The Aerial Recovery Group safely arrived in Lake Charles, Louisiana on Thursday night. We had a highly effective first day by splitting into two teams, one performing recon and filming the top needs in order to orchestrate effective aid and volunteers for the future. The other team jumped into emergency construction projects to assist the elderly. Watch our video footage of the devastation HERE.
We did a recon trip to Cameron Parish assisting the World Central Kitchen in serving the people in the community meals as well as directing them to additional food and support. Most people do not have web data or cell phone coverage as all the towers are down.
It is such an eye opening and humbling experience to have the ability to see firsthand the devastation that the news is not reporting. “I’ve been to many devastations, and every single time I walk away humbled, and grateful for the experience of being able to witness the resiliency of the human spirit.” Britnie Turner
The team saw catastrophic destruction and are all shocked that this is not making any consistent headlines. This area experienced a 20-foot surge and saw 98% devastation. Many homes were completely wiped out leaving only foundational blocks or stilts.
The rare instances of buildings left standing are damaged beyond repair. There are hazards everywhere and we are having to take extreme precautions. “The landscape and infrastructure in Cameron Parish is virtually unrecognizable.” Jeremy Locke
As a society, we put so much stock in our “stuff” and it was amazing to be able to meet, interview and learn what matters most to people that have lost every single thing they own in a disaster.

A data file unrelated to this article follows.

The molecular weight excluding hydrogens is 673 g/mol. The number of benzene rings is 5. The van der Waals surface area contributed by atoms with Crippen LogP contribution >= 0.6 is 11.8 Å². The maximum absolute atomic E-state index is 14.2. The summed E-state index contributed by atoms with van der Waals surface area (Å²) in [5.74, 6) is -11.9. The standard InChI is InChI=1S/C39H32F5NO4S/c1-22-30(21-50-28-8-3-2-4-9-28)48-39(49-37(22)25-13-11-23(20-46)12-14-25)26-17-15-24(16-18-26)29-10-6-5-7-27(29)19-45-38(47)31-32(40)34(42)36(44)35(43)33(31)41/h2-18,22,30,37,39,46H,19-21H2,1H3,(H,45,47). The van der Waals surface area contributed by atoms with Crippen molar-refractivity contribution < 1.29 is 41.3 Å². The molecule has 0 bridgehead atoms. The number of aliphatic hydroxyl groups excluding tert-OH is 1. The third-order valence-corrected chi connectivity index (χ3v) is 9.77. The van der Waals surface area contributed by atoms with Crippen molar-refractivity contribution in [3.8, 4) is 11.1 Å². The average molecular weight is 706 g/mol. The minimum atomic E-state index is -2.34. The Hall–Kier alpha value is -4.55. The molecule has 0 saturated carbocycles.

We were able to speak with a woman who has actually lost her home three times, between three different storms in her lifetime because she just happened to live in areas that were wrecked by hurricanes. In response to the question: after all you lost, what matters most now? She said, “I have my husband and my children. We collectively are ‘home.’ And anything else is just a bonus that we can go in and out of as a family. But home is us. I love my community. And though it struggles with storms, I will never live anywhere else.” What an absolutely beautiful way to live.
We also interviewed a man, who when asked to give advice to someone who is about to go through this level of devastation for the first time said, “Do not look at the big picture. You have to focus on the one piece of trash that you can move right now. You have to focus on the one pile of bricks that you can move right now. You have to recover one tiny step, one little success at a time. Devastation this big is so overwhelming, it can cripple you into thinking that it's impossible to ever come back from it. And that's just not the case. Cameron Parish will be great again.” This is amazing advice that we can apply not only to surviving the trauma of natural disaster, but to any seemingly overwhelming situation.
“The Aerial Recovery team is operating smoothly together thanks to their Basic Training and now boots on the ground experience. We are making connections in an area we have never served before and completing our recon.” Jeremy Locke
The need is extensive for both volunteers and resources. If you are able to donate supplies it will be received with great gratitude at https://laura.usastronger.com/.
“You don’t have to be highly skilled or a licensed contractor to be able to make a meaningful difference down here. They are still in the clean up phase. A pair of willing hands and a big heart will go a long way.” Britnie Turner
If you are unable to donate supplies or funds, but would like to help support the recovery efforts, you can sign up to volunteer at https://www.aerialrecoverygroup.com/.
Everyone can make a difference and when your neighbor needs help, you help.
3 ways you can make a difference today:
Join the recovery in any way that you can.